Charter strikes deal with New York

A Charter Spectrum van parked on the streets of Manhattan.
A Charter Spectrum van parked on the streets of Manhattan.
Roman Tiraspolsky/Shutterstock
A Spectrum Cable truck in New York City.

Charter strikes deal with New York

Charter will pay an additional $12 million to expand broadband in underserved areas.
April 22, 2019

After nine months of negotiating – and following years of rising tensions – Charter Spectrum has reached a preliminary deal with New York’s Department of Public Service to allow the cable provider to maintain its operations in the state.

Last July, New York’s Public Service Commission effectively revoked its approval of Charter’s 2016 merger with Time Warner Cable, alleging that Charter had failed to follow through on promises to build out broadband service across the state – something that had been a condition of the merger. After originally giving the company six months to exit the state and sell off its business to another provider, the PSC agreed to several extensions. Now, as many predicted, the two sides look likely to settle.

As part of the agreement filed jointly by Charter and the Department of Public Service, Charter will pay an additional $12 million to expand broadband in underserved areas, and the expansion of service to 145,000 residences and businesses upstate will have to be completed by September 2021.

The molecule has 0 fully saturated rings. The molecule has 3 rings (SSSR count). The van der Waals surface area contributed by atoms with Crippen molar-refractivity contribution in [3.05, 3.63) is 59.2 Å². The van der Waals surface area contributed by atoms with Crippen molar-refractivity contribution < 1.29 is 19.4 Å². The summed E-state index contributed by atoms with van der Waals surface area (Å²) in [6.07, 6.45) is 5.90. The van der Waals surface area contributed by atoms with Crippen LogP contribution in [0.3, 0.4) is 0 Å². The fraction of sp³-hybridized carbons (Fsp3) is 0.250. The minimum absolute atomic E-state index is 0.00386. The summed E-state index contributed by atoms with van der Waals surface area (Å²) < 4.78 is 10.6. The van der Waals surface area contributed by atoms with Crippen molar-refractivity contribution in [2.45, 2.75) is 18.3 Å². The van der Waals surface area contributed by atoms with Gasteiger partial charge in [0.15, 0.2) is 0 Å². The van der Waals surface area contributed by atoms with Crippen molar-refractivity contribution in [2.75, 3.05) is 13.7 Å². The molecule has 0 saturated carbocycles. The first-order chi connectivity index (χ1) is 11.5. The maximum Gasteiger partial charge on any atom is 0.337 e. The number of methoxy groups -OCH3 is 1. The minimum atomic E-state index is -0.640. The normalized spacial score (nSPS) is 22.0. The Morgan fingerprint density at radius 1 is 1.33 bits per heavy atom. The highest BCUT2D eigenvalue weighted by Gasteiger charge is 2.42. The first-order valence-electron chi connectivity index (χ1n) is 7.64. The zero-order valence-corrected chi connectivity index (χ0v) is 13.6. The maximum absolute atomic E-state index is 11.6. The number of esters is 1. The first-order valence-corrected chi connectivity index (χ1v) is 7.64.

The agreement will be subject to a 60-day comment period and final review by the Public Service Commission. Assuming it goes through, some argue a settlement – rather than kicking Charter out of the state and finding another provider – is the best-case scenario.

“Achieving a better-specified expansion of service does appear to be the best outcome,” Lawrence White, a professor of economics at New York University, told City & State in March. “It is unrealistic to expect another company to take over Charter’s operations. That is the ‘nuclear option.’”

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Annie McDonough
Annie McDonough
is a tech and policy reporter at City & State.
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